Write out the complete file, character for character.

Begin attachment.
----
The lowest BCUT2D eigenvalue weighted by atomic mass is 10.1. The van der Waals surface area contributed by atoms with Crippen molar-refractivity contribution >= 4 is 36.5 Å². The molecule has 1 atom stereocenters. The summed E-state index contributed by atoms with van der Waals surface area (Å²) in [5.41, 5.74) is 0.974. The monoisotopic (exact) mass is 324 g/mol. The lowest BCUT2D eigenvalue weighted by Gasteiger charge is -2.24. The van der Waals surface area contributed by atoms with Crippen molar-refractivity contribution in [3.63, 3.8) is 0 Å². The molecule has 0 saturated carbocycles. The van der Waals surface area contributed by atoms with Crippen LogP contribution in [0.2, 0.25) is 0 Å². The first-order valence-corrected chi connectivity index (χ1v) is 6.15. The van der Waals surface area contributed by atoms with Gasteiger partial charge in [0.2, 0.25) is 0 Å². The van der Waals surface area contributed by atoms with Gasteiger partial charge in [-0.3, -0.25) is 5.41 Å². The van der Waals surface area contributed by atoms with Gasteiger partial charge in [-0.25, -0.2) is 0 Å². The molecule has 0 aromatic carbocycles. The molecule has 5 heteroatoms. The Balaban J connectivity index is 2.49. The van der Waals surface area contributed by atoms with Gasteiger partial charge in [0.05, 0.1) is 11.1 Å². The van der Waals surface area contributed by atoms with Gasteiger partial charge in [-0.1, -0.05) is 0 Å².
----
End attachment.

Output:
The lowest BCUT2D eigenvalue weighted by atomic mass is 10.1. The van der Waals surface area contributed by atoms with Crippen molar-refractivity contribution >= 4 is 36.5 Å². The molecule has 1 atom stereocenters. The summed E-state index contributed by atoms with van der Waals surface area (Å²) in [5.41, 5.74) is 0.974. The monoisotopic (exact) mass is 324 g/mol. The lowest BCUT2D eigenvalue weighted by Gasteiger charge is -2.24. The van der Waals surface area contributed by atoms with Crippen molar-refractivity contribution in [3.63, 3.8) is 0 Å². The molecule has 0 saturated carbocycles. The van der Waals surface area contributed by atoms with Crippen LogP contribution in [0.2, 0.25) is 0 Å². The first-order valence-corrected chi connectivity index (χ1v) is 6.15. The van der Waals surface area contributed by atoms with Gasteiger partial charge in [0.2, 0.25) is 0 Å². The van der Waals surface area contributed by atoms with Gasteiger partial charge in [-0.3, -0.25) is 5.41 Å². The van der Waals surface area contributed by atoms with Gasteiger partial charge in [-0.25, -0.2) is 0 Å². The molecule has 0 aromatic carbocycles. The molecule has 5 heteroatoms. The Balaban J connectivity index is 2.49. The van der Waals surface area contributed by atoms with Gasteiger partial charge in [0.05, 0.1) is 11.1 Å². The van der Waals surface area contributed by atoms with Gasteiger partial charge in [-0.1, -0.05) is 0 Å².